If a breast implant ends up being defective, you most likely have grounds for a lawsuit or are entitled to recover from a class action settlement. This article discusses the variety of lawsuits that can result from defective breast implants and gives a case example.
Lawsuits Against the Manufacturer
The majority of lawsuits based on defective breast implants involve the injured person (the “plaintiff”) suing the manufacturer of the breast implants. Typically, a case against the manufacturer will be a product liability case and will include claims of strict liability, a failure to warn, breach of express and implied warranties, negligence and even fraud.
In a strict liability claim, you only need to prove that
- the manufacturer sold the breast implant in a dangerous condition
- the manufacturer intended the implant to reach the consumer (you) unaltered, and
- you were injured by the implant’s dangerous condition.
In a failure to warn claim, as the name implies, you must prove the manufacturer knew or should have known about a particular risk inherent in the breast implant, but failed to provide you with an adequate warning. If you can prove the manufacturer definitely knew about the defect, you might also win a fraud case against it and be able to collect punitive damages.
A warranty (which can be either express or implied), is a guarantee that the product will perform in a certain way or will conform to certain standards. If the breast implant unexpectedly ruptures, leaks or becomes deformed, you can claim that it did not meet the purposes for which it was purchased and that there was a breach of warranty.
A case against a breast implant manufacturer may also involve a negligence claim, although strict products liability is generally intended to replace negligence claims when the case involves a consumer good like breast implants. Ifyour state allows negligence claims and strict products liability claims in the same lawsuit, to win your negligence claim you will need to prove:
- the defendant owed the plaintiff a duty of reasonable care under the circumstances (i.e. making or selling the breast implant free from dangerous defects and hidden risks)
- the defendant’s actions “breached” (i.e. did not meet) the duty of reasonable care owed to the plaintiff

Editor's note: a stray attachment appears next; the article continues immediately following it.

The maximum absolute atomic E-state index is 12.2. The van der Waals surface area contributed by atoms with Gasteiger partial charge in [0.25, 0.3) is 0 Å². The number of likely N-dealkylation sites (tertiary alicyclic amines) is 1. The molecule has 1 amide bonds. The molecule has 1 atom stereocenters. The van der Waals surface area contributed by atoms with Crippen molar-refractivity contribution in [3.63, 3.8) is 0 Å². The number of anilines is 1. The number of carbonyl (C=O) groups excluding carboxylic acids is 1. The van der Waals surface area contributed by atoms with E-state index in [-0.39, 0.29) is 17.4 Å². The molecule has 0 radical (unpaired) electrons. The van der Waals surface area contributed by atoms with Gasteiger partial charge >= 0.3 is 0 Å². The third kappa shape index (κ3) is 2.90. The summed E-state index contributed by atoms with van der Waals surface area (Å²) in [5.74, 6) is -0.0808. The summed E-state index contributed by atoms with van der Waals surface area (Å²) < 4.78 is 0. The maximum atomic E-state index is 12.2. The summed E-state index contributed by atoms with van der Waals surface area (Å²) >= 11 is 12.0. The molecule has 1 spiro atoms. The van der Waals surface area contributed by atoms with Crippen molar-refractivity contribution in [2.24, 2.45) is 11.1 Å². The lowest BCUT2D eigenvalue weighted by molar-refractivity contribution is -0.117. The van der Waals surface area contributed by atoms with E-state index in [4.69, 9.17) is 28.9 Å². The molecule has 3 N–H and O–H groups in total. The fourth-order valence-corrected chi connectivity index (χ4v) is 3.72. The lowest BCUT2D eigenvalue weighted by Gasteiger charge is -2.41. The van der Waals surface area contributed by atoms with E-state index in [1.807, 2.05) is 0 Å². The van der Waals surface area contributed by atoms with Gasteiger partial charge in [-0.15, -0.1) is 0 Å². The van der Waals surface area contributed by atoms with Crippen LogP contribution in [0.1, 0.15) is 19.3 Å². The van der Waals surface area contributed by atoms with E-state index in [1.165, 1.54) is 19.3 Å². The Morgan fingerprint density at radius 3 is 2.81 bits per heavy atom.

- the defendant’s breach was the main or only cause of the plaintiff’s injuries, and
- the plaintiff actually suffered some kind of injury
Learn more about how negligence works in personal injury cases.
Suing the Surgeon for Defective Breast Implants
Typically, a lawsuit against the surgeon would be for some kind of negligence in implanting the breast implant. That kind of lawsuit would fall under special medical malpractice rules and procedures.
For someone other than the manufacture to be held liable for a defective consumer product like a breast implant, that other person needs to qualify as a distributor or a seller of the product. Courts typically do not find that surgeons and other health care providers or hospitals qualify as distributors or sellers of breast implants.
Class Action Settlements
There are several class action settlements in place that provide compensation to consumers who have been injured by a defective breast implant. If you think you’ve been injured by a defective breast implant, you may not need to sue to get a recovery. But if your breast implant injury is the result of a negligent surgery, the class action settlement will not apply to you.
It may be quite difficult at the outset to figure out if medical malpractice or product liability is the cause of your injuries, or if there is an existing settlement out there that may apply to your case. The best course of action is to consult with a product liability attorney who is experienced with breast implant cases and/or an experienced medical malpractice attorney. Either one of these kind of experienced professionals should be able to tell you what your next steps should be.
Defective Breast Implant Case Example
The plaintiff received the defendant’s breast implants after a double mastectomy. Some years later she developed a connective tissue disease. Sometime after that, she had complications from her implants and her surgeon performed an operation to replace them.
The surgeon discovered that the implants had ruptured and had leaked silicone into the surrounding tissue. After analysis of the implants, the defendant manufacturer responded that the rupture was not due to a manufacturing defect.
The plaintiff sued, and at trial the evidence showed that the defendant knew the implants had a tendency to leak silicone and rupture, that they decided to go with a cheaper manufacturing process and rush marketing of the implants despite that knowledge. The facts also showed that the defendants knew from “in house” studies that the implants could cause immune system disorders after two years, and that long-term studies were needed. That knowledge was not made public and the implants were marketed as safe.
The plaintiff received a judgment that included $850,000 in compensatory damages and $6.5 million in punitive damages against the manufacturer.